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Edward Brooke: A Featured Biography


The first African American elected to the Senate by popular vote, Edward Brooke of Massachusetts served two full terms, from 1967 to 1979. Born in Washington, DC, in 1919, Brooke graduated from Howard University before serving in the United States Army during World War II. After the war, he received a law degree from Boston University. During his Senate career he championed the causes of low-income housing and an increased minimum wage, and promoted commuter rail and mass transit systems. He also worked tirelessly to promote racial equality in the South. Senator Brooke received the Presidential Medal of Freedom in a White House ceremony on June 23, 2004.


Robert H. Ogle

Robert H. Ogle

Born in Washington, DC, in 1886, Robert H. Ogle was the first African American known to serve as a professional Senate committee staffer. Ogle was educated at the historic M Street School in Washington, DC, one of the nation’s first public high schools for African American youth. He entered Cornell University in 1905, and was among the first black students to attend the prestigious university. While attending Cornell, he was a co-founder of Alpha Phi Alpha, the nation’s oldest fraternity established for men of African descent. Senate records show that Ogle was originally hired in 1919 as a “laborer” for the Senate Appropriations Committee, chaired by Senator Francis E. Warren of Wyoming. His title was changed to “messenger” for the committee in 1921, and he was finally named an “additional clerk” in 1930.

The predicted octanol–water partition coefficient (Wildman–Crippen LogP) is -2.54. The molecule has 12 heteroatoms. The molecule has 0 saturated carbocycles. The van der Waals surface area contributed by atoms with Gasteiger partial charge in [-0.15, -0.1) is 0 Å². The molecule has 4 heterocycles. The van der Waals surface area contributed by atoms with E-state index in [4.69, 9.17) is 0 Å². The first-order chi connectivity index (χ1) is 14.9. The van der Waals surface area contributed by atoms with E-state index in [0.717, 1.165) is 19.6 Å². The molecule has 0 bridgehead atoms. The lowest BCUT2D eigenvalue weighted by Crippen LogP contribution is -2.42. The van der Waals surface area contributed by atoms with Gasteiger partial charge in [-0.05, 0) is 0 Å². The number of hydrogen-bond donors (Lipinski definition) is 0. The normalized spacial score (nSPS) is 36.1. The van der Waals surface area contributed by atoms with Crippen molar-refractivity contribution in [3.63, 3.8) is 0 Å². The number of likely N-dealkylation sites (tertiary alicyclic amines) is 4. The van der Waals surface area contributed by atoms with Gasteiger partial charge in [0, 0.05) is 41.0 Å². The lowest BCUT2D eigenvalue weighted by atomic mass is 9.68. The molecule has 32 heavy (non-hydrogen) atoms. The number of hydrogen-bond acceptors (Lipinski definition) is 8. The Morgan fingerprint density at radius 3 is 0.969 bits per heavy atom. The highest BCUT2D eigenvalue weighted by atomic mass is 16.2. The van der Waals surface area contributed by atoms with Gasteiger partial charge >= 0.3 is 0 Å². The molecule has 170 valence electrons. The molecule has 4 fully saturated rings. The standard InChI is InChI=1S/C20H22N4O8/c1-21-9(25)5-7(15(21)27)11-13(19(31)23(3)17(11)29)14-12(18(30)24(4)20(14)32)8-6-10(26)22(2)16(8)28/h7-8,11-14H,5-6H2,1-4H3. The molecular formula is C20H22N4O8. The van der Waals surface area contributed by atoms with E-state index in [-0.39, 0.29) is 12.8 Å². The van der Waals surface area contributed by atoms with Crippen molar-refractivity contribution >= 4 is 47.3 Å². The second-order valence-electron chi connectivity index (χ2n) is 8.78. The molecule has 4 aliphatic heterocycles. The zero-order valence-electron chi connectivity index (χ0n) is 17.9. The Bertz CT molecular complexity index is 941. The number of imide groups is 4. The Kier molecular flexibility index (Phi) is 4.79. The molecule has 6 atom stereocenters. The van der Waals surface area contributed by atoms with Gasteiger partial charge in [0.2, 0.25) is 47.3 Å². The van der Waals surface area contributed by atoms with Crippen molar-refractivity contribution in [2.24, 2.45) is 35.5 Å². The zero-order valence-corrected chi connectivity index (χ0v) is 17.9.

The Kate Brown Story

Kate Brown Report

In 1868 a Senate employee named Kate Brown suffered serious injuries when she was denied a seat in a railway car and forcefully ejected from the train—because she was African American. Her story gained the attention of Massachusetts senator Charles Sumner. A Senate committee investigated the incident, took testimony from witnesses, and reported in Brown’s favor. Kate Brown then sued the railway. When the Supreme Court for the District of Columbia ruled in her favor, the railway appealed the case with an argument that foreshadowed the “separate but equal” doctrine of later years. In 1873 the U.S. Supreme Court upheld the lower court’s decision, rejecting the company’s argument as “an ingenious attempt” to evade the law of its charter.


The Biographical Directoy of the U.S. Congress

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The Directory provides information about former and current senators.

Integrating Senate Spaces
In 1947 two African Americans challenged discriminatory practices in the US Senate. Read more about their stories here.

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Featured Documents

Blanche Bruce Certificate of Election

Hiram Revels Oath of Office